News NASA Delivers Heavy Lift Proposal to Congress

Sky Captain

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Yes, but you can't design the demand. (The attempt is called communism and failed). You can't just say "Here we have a 100 ton launcher, fill it".

Yeah that is the problem. Let's make some hardware and then see what mission can we do with it.
Mission goals should come first and then the question what kind of hardware we need to accomplish the mission. when mission defined and hardware recquirements defined then STICK TO THAT. If every new adminstration cancels the previous project and tasks to do something else then it will be only billions of $$$ worth of ppt presentations and some half made prototypes.
 

Wood

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"We appreciate NASA's report and look forward to the additional material that was required but not submitted. In the meantime, the production of a heavy-lift rocket and capsule is not optional. It's the law. NASA must use its decades of space know-how and billions of dollars in previous investments to come up with a concept that works. We believe it can be done affordably and efficiently - and, it must be a priority."

Oh, wow. Really? They demand experts to write a report on a topic, then do the equivilent of sticking their fingers in their ears and crying "LA-LA-LA I CAN'T HEAR YOU!" and threaten THE LAW when they're told things they don't like? Ignoring a problem and hoping it just sorts itself out isn't going to work. Why does it seem that the whole world is run by morons?
 

Urwumpe

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The Shuttle was still pretty economic for its size. It was a large rocket, but NASA paid almost 6 times more per launch when the Saturn V was still around. And twice as much for the tiny Saturn IB. It was a huge improvement, but not as huge as advertised.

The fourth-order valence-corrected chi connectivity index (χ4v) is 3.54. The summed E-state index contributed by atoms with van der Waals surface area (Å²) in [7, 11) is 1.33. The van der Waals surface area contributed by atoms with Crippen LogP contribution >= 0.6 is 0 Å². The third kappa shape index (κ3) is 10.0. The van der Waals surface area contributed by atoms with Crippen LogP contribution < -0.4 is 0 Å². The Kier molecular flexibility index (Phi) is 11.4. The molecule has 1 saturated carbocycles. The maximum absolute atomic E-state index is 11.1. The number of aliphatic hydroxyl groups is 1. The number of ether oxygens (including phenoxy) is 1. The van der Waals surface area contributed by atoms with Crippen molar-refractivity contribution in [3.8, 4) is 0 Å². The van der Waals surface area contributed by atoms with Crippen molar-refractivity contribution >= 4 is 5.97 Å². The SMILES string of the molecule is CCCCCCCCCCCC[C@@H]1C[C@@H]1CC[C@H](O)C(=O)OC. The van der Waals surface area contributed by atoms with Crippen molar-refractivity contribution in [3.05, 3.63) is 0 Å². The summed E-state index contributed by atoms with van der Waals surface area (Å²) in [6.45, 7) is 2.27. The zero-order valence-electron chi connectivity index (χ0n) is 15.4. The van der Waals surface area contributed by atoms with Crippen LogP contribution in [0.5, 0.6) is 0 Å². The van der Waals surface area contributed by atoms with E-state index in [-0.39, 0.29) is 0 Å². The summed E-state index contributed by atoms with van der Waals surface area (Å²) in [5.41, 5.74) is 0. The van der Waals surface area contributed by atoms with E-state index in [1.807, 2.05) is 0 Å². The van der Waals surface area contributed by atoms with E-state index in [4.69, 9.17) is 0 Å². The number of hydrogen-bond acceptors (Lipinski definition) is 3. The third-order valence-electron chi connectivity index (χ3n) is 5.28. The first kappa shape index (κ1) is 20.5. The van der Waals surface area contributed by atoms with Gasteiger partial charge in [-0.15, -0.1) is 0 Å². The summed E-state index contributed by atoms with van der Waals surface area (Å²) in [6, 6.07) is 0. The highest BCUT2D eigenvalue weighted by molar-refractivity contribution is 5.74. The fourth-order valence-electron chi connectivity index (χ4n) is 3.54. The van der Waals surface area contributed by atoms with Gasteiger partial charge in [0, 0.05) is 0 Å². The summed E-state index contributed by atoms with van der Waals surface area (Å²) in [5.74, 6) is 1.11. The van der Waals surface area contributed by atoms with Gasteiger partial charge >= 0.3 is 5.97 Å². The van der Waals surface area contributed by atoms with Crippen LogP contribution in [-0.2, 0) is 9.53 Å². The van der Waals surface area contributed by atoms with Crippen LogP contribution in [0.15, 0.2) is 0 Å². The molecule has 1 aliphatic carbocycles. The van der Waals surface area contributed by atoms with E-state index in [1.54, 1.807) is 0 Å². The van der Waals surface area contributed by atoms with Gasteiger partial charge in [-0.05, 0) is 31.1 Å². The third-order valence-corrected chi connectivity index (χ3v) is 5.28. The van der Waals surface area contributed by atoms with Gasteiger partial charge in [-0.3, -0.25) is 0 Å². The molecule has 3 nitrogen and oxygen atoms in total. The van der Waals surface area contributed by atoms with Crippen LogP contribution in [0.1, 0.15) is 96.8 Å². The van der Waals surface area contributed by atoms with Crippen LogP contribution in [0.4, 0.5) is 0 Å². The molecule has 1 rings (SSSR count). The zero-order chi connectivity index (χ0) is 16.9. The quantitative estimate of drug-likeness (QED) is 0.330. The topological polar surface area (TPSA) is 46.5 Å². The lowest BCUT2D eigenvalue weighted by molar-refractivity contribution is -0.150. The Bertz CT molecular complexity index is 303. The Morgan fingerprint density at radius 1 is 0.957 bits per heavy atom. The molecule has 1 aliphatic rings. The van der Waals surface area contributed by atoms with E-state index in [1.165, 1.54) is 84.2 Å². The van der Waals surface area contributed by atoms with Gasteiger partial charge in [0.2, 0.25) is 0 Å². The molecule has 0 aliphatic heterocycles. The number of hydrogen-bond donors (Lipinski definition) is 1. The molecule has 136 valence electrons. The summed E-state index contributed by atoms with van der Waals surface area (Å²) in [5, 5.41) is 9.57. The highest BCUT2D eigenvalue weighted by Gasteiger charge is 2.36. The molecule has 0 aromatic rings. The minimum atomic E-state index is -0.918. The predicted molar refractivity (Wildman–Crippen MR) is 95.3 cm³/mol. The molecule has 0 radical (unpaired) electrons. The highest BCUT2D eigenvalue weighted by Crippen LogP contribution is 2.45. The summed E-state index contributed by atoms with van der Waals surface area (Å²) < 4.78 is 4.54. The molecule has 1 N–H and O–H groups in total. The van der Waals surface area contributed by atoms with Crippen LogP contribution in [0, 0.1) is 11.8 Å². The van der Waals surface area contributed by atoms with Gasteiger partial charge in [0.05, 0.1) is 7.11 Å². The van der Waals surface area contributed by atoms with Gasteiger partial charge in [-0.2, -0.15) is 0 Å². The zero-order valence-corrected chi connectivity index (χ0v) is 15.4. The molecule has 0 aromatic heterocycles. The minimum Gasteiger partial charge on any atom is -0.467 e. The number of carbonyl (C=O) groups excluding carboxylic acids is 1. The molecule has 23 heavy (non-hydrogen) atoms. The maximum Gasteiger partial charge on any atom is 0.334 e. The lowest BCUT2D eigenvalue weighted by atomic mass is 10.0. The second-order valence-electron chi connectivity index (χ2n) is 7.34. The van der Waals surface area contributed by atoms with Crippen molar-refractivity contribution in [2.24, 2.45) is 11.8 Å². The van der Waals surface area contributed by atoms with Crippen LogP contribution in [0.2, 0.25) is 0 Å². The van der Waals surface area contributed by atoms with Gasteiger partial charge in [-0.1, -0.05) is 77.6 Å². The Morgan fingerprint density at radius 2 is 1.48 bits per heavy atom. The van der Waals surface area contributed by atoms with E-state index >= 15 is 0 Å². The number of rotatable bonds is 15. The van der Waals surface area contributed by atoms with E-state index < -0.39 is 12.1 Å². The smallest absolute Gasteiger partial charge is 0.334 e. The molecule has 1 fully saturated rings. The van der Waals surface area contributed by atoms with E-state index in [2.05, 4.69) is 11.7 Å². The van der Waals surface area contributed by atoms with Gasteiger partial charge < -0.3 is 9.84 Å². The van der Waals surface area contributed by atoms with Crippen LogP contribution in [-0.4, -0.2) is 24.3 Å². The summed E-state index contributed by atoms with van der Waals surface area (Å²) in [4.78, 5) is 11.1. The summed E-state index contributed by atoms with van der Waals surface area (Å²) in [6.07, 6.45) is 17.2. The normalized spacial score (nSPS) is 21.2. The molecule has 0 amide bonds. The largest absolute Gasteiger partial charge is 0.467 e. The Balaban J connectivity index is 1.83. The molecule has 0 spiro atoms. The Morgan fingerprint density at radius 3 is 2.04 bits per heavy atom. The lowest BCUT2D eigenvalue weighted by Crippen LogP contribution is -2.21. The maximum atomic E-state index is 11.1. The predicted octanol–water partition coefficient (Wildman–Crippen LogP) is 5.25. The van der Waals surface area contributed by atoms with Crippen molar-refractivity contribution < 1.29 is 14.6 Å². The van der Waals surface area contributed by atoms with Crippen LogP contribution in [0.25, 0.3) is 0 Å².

It is VERY hard to replace the Shuttle.

About doing what the law demands of them, why do I now have to think of a classic European inscription...

Ὦ ξεῖν', ἀγγέλλειν Λακεδαιμονίοις ὅτι τῇδε
κείμεθα, τοῖς κείνων ῥήμασι πειθόμενοι.

"Stranger, announce to the Spartans that here
We lie, having fulfilled their orders."
 
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Ark

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Giving all the money to SpaceX seems faster, more economical, and more effective at the present time than anything NASA can do. It sucks, but it's really the truth. What NASA wants to do can't be done with the money, and what can be done with the money is impossible because of NASA's bureaucratic nonsense and Congressional obligation to give the empire of Shuttle employees something to do.
 

T.Neo

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But hold on... not to support misadministration here, but these shuttle workers are people, with careers, lives, families.

It's only fair that when we suggest axing Congressional stupidity, we allow or discuss options for what to do with this workforce that would be more economically and practically sound to NASA and the US as a whole.
 

tblaxland

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Also, Congress have just told NASA 'Do it our way' -> http://nasawatch.com/archives/2011/01/full-text-of-na.html
An interesting comment on that blog post:
Congress said:
NASA must use its decades of space know-how and billions of dollars in previous investments to come up with a concept that works. We believe it can be done affordably and efficiently - and, it must be a priority.
Dennis Wingo said:
Ah, little birdies have been chirping that this declarative statement originates from some people that spend a bit too much time listening to those who drank DIRECTly from the koolaid dispenser.
:lol:

Who is Dennis Wingo? http://www.apogeespacebooks.com/Author_Bios/dennis_wingo.html
 

zerofay32

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One problem that I through into the ring, is NASA and Congress is looking for the next long term program and rocket to suit. The problem, as many have stated, they are designing for so far into the future (for markets that aren't conceivable today) that the HLV will be unsistainable until that nich is cut (if it ever is cut). One solution I propose is to design a new family of lanchers using state-of-the-art tech that utilizes the same componets and/or facilities. Of course, the question is, how far can you push a design until you reach its limits (whether that be cost effectiveness, payload mass, payload volume, or safety/realiability)?